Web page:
Reading the language of creation

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I’m at the Conference on Classical Lutheran Education in Cheyenne, Wyoming, the theme of which this year is “A Pedagogy of Truth.”  Our keynote speaker is Rev. John Hill, who is giving a brilliant series of lectures on the concept of truth according to the Bible (delving deeply into the original languages), the Lutheran Confessions, and Christian theology in general.  His message is not just “truth is objective!” in a simplistic end-of-the-discussion sort of way.  Rather, he shows that the Biblical notion of truth is rich, complex, and provocative.  (If Christians want to counter the postmodernist view that truth is relative, they need to understand what the Christian view of truth really entails.  Rev. Hill has got to publish these lectures.  CPH editors, take notice.)

Here is one example. . . .Creation, he says, is God’s speech.  As the Bible teaches, God created the universe by His Word (e.g., Psalm 33:6).  Rev. Hill quoted Luther’s Commentary on Genesis, in which Luther says that “God speaks reality.”  When we speak, Luther said, in grammatical language. But God’s speech involves things coming into being.  We are all words of God.  The created word is spoken by the uncreated Word.

The connection of creation to language is evident in those beautiful but puzzling words of Psalm 19:

The heavens declare the glory of God,
    and the sky above[a] proclaims his handiwork.
Day to day pours out speech,
    and night to night reveals knowledge.
There is no speech, nor are there words,
    whose voice is not heard.
Their voice goes out through all the earth,
    and their words to the end of the world.

So all creation is a kind of language.  But to whom is God speaking in the language of creation?  To us! Rev. Hill said that human beings “are meant to hear and to read this language.”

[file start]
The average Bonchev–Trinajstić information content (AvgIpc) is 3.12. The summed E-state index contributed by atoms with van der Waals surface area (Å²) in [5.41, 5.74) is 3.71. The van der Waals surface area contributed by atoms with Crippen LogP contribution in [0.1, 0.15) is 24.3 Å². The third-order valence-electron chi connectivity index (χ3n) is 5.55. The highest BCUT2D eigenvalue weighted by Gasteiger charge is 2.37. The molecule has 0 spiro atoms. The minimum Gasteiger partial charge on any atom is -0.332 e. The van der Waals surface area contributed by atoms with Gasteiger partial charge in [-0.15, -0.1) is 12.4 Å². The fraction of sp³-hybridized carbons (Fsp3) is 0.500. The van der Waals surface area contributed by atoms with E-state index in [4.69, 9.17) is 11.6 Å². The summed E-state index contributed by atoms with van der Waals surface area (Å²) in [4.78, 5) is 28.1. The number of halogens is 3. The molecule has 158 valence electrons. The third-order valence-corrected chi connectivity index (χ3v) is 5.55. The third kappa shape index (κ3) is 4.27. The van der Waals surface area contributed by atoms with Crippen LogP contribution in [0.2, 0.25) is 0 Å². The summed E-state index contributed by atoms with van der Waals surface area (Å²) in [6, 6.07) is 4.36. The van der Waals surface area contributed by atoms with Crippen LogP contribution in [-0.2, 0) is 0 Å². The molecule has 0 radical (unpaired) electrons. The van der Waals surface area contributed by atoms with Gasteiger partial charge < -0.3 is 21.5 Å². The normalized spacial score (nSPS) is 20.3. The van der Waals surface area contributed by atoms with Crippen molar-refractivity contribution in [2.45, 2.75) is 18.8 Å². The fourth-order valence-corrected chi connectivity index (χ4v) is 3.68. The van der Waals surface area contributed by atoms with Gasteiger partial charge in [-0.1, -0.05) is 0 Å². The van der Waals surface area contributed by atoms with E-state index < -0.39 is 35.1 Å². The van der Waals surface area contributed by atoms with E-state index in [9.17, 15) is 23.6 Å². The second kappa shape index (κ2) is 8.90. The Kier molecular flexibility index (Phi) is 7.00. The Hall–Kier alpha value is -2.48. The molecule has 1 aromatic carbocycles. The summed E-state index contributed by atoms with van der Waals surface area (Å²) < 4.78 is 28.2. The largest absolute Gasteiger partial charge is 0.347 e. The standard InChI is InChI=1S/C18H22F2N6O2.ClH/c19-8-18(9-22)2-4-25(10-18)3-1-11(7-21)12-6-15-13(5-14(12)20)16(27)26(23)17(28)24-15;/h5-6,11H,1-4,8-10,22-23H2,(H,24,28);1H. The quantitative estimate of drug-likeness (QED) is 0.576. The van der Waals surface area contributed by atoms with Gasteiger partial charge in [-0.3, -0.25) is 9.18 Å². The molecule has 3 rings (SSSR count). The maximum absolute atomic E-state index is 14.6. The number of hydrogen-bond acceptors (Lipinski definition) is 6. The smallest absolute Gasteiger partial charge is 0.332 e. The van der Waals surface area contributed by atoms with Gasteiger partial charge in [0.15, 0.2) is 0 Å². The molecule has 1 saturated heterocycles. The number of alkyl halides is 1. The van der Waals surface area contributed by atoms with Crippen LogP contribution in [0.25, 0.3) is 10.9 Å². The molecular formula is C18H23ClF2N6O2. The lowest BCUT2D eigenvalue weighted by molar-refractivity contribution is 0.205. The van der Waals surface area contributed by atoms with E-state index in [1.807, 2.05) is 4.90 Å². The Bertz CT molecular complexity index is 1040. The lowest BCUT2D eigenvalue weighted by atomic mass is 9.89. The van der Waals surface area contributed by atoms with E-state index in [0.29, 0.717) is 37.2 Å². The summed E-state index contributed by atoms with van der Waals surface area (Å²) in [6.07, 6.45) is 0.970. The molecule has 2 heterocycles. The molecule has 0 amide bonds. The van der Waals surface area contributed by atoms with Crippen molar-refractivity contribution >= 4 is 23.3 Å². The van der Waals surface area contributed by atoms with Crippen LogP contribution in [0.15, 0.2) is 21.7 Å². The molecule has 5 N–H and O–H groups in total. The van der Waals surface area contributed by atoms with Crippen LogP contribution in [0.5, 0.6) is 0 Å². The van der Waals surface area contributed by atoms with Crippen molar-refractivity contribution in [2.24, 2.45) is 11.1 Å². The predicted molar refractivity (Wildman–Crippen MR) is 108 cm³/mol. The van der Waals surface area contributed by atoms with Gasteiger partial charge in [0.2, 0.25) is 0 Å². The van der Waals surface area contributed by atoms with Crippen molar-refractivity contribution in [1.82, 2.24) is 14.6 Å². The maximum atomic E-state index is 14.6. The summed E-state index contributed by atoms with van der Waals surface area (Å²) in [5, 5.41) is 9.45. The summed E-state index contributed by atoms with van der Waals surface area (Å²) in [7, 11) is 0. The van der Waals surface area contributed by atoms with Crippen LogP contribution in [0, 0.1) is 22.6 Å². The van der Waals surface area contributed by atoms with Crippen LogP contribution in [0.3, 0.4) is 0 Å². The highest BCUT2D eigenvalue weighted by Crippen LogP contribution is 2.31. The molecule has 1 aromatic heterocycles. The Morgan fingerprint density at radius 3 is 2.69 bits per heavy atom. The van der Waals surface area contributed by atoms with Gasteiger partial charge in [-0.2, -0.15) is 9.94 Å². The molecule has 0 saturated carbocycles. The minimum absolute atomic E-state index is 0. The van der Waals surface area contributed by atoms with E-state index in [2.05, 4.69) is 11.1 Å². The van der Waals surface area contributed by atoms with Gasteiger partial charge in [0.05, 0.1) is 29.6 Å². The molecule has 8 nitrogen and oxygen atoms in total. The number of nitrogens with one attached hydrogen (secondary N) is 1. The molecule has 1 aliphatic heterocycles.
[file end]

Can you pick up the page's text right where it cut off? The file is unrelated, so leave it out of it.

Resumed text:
He tossed off this provocative statement and moved on to a related topic.  But notice what we have here:  a new way to think about learning!  a theology of education! [Read more…]

How God uses the imagination

More from my interview with Mathew Block, who asks how God uses our human imaginations to reach us. [Read more…]

“With fear and great joy”

When the Angel of the empty tomb appeared to the Roman guards, those courageous battle-hardened soldiers were so afraid that they passed out.  When the same Angel appeared to the women who came to care for the body of Jesus, they were also afraid, but they left “with fear and great joy.”  What was the difference?  The women had the Word of God proclaimed to them.  So explained our pastor in an illuminating Easter sermon, excerpted and linked after the jump. [Read more…]

The Lutheran roots of Radical Orthodoxy

Not long ago we posted about the theological and philosophical movement known as Radical Orthodoxy, asking whether Lutherans could have a seat at that table.  Well, in another context, my friend George Strieter put me on to Johann Georg Hamann, a devout Lutheran who was friends with Kant and Hegel but who critiqued their philosophies with some extremely innovative philosophy of his own.   It turns out, Hamann’s thought is said to be a major influence on ” Oswald Bayer, John Milbank and David Bentley Hart.”  The latter two are the most prominent figures in Radical Orthodoxy.  And that Oswald Bayer , perhaps the favorite contemporary German theologian at Concordia Theological Seminary in Ft. Wayne, is mentioned here puts him in the company of the radically orthodox. [Read more…]

Better than witnessing the Transfiguration